After a devastating earthquake nearly destroyed Skopje in 1963, the international community came to the rescue, contributing aid in the form of money, materials, manpower… and art. A Contemporary Art Museum was among the principal projects for the post-earthquake city, and the artists of the world were determined to help make it something special.
The Museum of Contemporary Art enjoys one of the Skopje’s best locations, high on a bluff with views that extend over the Kale Fortress, the Old Bazaar, the Vardar River, and into the city center. The building, a gift from the Polish government, makes exquisite use of its prime real estate. The main gallery of the museum is all windows, allowing visitors to simultaneously appreciate the artwork and the panoramic views.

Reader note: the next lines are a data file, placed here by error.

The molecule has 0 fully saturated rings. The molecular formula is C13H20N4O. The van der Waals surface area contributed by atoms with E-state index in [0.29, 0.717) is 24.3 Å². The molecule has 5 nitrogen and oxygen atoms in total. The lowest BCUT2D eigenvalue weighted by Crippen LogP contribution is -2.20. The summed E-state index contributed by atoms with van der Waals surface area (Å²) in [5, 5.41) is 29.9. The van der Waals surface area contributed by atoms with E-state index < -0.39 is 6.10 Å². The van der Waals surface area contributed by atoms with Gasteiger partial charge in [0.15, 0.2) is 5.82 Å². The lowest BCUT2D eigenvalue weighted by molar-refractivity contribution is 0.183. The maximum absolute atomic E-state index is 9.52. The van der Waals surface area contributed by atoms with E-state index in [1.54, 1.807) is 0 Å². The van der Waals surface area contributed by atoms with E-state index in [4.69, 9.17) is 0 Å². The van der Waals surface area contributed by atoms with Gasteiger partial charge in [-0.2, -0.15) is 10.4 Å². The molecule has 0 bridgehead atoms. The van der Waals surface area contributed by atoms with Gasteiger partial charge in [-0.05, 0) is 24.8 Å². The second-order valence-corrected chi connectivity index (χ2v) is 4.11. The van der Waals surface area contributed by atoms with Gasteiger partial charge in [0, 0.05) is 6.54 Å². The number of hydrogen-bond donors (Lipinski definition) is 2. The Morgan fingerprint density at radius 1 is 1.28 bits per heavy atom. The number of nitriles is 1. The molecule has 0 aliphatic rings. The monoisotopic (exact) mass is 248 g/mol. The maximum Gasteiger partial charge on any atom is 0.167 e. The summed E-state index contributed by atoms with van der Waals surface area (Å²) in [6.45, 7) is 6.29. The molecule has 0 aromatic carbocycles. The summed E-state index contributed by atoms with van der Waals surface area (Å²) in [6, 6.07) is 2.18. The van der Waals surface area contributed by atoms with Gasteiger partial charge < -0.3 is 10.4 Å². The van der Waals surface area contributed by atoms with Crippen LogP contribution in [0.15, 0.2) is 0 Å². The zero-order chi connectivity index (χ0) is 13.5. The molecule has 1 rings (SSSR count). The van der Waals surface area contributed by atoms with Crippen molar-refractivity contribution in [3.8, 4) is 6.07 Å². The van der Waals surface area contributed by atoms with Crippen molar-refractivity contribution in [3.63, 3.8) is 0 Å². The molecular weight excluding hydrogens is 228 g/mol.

Following the earthquake, donations came in from some of the best-known artists in the world, including Pablo Picasso, Alberto Burri, Georg Baselitz, Christo, and Robert Adams. So this unheralded museum in little Macedonia has a surprising wealth of top-tier works.
But the world-class art hasn’t made the museum a smash hit. In fact, during our trip, we were the only visitors in the place. The building looks run-down from the outside, which might dissuade tourists, and the climb required to reach it is considerable. Also, there’s the fact that “contemporary art” isn’t the reason most people come to Macedonia.
Even so, there are at least three reasons to visit, each of which easily justifies the laughably low cost of entry: 1) the architecture, 2) the art, and 3) the views over Skopje. This museum has flown under the radar of most tourists, but in any other city it’d be a major attraction. Don’t pass it up.